Labour's fate was sealed in 2015 when voters turned against Jeremy Corbyn – Tim Bale

Ian Silvera
Jeremy Corbyn

The 2017 general election result was decided just months after Jeremy Corbyn succeeded Ed Miliband as Labour Party leader, a prominent political expert has claimed.

Queen Mary University London Professor Tim Bale told IBTimes UK that most people would have made up their minds within a matter of weeks or at best months following the left-winger's shock victory in September 2015.

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"So you can probably say that by Christmas 2015 most voters had decided that this guy couldn't do the job and they didn't want him to do the job [of prime minister]. If anything, more people have come to that conclusion as time has gone on," Bale said.

The academic's assessment is another blow for Corbyn and Labour, who are 13 points behind the Conservatives in the latest YouGov poll.

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But with around six weeks to go until the general election on 8 June, is there any route to power for Labour?

"No. Labour are walking up a dead end street, literally. There's no way through that," Bale said. The professor explained that Corbyn has been unable to make the public "take him seriously" and see him as a "potential prime minister".

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The problem is that almost anything that Labour says "either goes over people's heads or under the radar," according to Bale. But there is still evidence that the opposition party will pick up voters among 18 to 34 year olds, university graduates and middle-class public sector workers.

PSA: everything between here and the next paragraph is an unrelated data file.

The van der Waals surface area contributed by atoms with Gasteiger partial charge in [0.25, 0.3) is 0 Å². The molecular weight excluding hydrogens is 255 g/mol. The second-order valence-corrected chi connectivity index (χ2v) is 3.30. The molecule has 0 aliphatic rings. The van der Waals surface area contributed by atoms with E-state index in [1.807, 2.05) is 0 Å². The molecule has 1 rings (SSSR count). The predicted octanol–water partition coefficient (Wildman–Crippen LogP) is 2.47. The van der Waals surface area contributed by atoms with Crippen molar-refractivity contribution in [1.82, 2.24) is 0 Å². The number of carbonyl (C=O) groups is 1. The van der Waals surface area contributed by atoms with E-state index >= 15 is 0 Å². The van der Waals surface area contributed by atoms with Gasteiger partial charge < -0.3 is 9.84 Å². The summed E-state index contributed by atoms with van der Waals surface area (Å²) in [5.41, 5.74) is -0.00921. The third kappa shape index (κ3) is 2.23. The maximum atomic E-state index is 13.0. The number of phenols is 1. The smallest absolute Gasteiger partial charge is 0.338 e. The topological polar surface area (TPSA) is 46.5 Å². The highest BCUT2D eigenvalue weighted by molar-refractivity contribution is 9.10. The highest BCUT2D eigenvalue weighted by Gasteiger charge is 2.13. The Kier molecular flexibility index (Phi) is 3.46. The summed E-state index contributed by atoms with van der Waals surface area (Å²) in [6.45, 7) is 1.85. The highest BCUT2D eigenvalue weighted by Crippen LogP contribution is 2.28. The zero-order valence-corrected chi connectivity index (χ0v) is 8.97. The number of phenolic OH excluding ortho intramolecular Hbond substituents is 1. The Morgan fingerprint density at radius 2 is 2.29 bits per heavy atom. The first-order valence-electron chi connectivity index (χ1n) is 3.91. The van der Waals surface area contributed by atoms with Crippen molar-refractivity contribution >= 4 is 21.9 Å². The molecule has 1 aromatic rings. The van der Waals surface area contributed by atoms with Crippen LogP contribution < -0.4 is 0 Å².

"That's not enough of an electoral coalition to get anywhere near government these days," Bale said. "You have to have aspirational working and middle class voters and you have to have some older voters. You have to have people working in the private sector, that's where Labour really falls down."

Corbyn, in his own defence, has railed against the media and "the establishment" for suggesting that the the election is a "forgone conclusion".

"They think there are rules in politics, which if you don't follow by doffing your cap to powerful people, accepting that things can't really change, then you can't win," he told Labour supporters on 20 April.

"But of course those people don't want us to win. Because when we win, it's the people, not the powerful, who win.

"The nurse, the teacher, the small trader, the carer, the builder, the office worker win. We all win.

"They say I don't play by the rules – their rules. We can't win, they say, because we don't play their game.

"They're quite right I don't. And a Labour Government elected on 8 June won't play by their rules.

"These rules have created a cosy cartel which rigs the system in favour of a few powerful and wealthy individuals and corporations. It's a rigged system set up by the wealth extractors for the wealth extractors.

"But things can, and they will, change. And Labour in this election will be part of a movement of the British people to make that change."

The local and metro-mayoral elections, just a day away on 4 May, will give an indication of Labour's chances at the general election.

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